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A Green New Deal for natural gas

Why ultra-low-carbon biomethane, aka renewable natural gas, deserves more attention from policymakers.

The U.S. Senate voted against the Green New Deal, but its interlinked climate, job and social justice goals are still percolating. Among the issues supporters and opponents alike have flagged is what role the natural gas industry should play in advancing them. 

Natural gas long has been considered a "bridge fuel" to renewables. During the Green New Deal debate, former Department of Energy leaders from both parties argued that natural gas is part of the clean energy future, because it burns cleaner than coal or oil, reduces coal use and smoothes out the variability of solar and wind generation.

But the Green New Deal proposed to phase out natural gas-fired electricity generation entirely by 2030. Natural gas opponents point out it is essentially methane — a greenhouse gas (GHG) 86 times more potent than carbon dioxide over 20 years — extracted in harmful ways and transported in pipelines that can leak. Besides, they argue, natural gas is no longer needed as a bridge fuel. Renewables prices are already low enough to transition from coal directly to solar, wind and other technologies, so why risk more methane emissions by continuing to expand the natural gas industry?

CARB found that when made from food waste or farm waste in anaerobic digesters, biomethane is actually net carbon-negative over its lifecycle.
But the reality is, the industry’s operations are already vast. There are 3 million miles of gas pipelines in the United States. Over 28,000 megawatts of new gas-fired generation capacity have been built here in the last two years, with 6,100 MW coming this year. That infrastructure will be with us for 40 years or more.  

While natural gas operations are already locked in, their emissions need not be. Renewable natural gas, also known as biomethane, significantly could reduce the climate impacts of the natural gas industry we have now.  

An ultra-low-carbon fuel using natural gas infrastructure

Biomethane is chemically virtually identical to fossil natural gas, and it burns even cleaner, but it is not a fossil fuel. It is a renewable fuel, superior in many ways to fossil gas. Producing it involves no fracking or drilling; it involves capturing methane biogases emitted by decomposing organic wastes, which otherwise would be released into the atmosphere and warm the climate.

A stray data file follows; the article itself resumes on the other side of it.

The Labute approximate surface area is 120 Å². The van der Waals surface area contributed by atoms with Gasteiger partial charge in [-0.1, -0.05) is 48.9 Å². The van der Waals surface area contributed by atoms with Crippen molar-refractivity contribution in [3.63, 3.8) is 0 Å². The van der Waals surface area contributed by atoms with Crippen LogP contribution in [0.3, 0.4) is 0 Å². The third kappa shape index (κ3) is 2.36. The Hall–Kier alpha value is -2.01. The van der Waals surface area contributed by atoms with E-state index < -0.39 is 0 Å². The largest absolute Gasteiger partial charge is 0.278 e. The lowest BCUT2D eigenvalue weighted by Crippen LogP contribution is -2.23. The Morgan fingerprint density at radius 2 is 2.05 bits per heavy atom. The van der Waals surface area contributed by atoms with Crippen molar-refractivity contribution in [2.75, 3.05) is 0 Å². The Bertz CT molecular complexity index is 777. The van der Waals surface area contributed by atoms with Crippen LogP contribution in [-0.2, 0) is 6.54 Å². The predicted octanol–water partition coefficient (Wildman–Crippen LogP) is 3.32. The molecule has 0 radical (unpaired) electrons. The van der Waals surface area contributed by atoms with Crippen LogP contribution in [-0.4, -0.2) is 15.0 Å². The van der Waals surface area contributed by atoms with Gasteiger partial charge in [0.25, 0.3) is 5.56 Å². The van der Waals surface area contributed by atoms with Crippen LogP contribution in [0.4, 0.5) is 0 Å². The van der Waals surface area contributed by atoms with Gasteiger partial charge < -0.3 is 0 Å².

Organic wastes are ubiquitous — found in landfills, on dairies and farm fields, at wastewater plants and so forth. To make biomethane, biogases from these wastes are captured and refined into a "pipeline-grade" product that can be transported in the same pipelines and used the same way as fossil natural gas — for power generation, home heating and cooking, or fueling vehicles. 

But unlike fossil natural gas, biomethane is ultra-low-carbon. In fact, according to the California Air Resources Board, it is the lowest-carbon fuel available. CARB found that when made from food waste or farm waste in anaerobic digesters, biomethane is actually net carbon-negative over its lifecycle. That’s because making the fuel captures more greenhouse gases than vehicles emit when burning it — a big net gain for the climate. 

Decarbonizing heavy transport

Transportation emits more greenhouse gases than any other sector of the U.S. economy. Heavy-duty vehicles use a quarter of all road fuel, and getting them off diesel is particularly important. But electrifying them is not yet a practical solution.  

Only a few hundred electric buses and far fewer heavy trucks are in operation in the United States, and they have been plagued by service problems. Although their tailpipe emissions may be zero, their overall lifecycle emissions are only as good as the fuel generating the electricity to charge the batteries. 

Biomethane, on the other hand, can cut lifecycle vehicle emissions up to 300 percent compared to diesel. It’s a practical way to decarbonize heavy transport here and now. 

Estimating the impacts

The more biomethane flows through natural gas pipelines, and the more it gets used in existing gas-fired power plants or natural gas-powered buses and trucks, the more the overall climate footprint of the natural gas industry shrinks. Just how much depends on how much biomethane is produced, how soon anaerobic digesters are built, and how fast truck and bus fleets, utilities and companies adopt the fuel.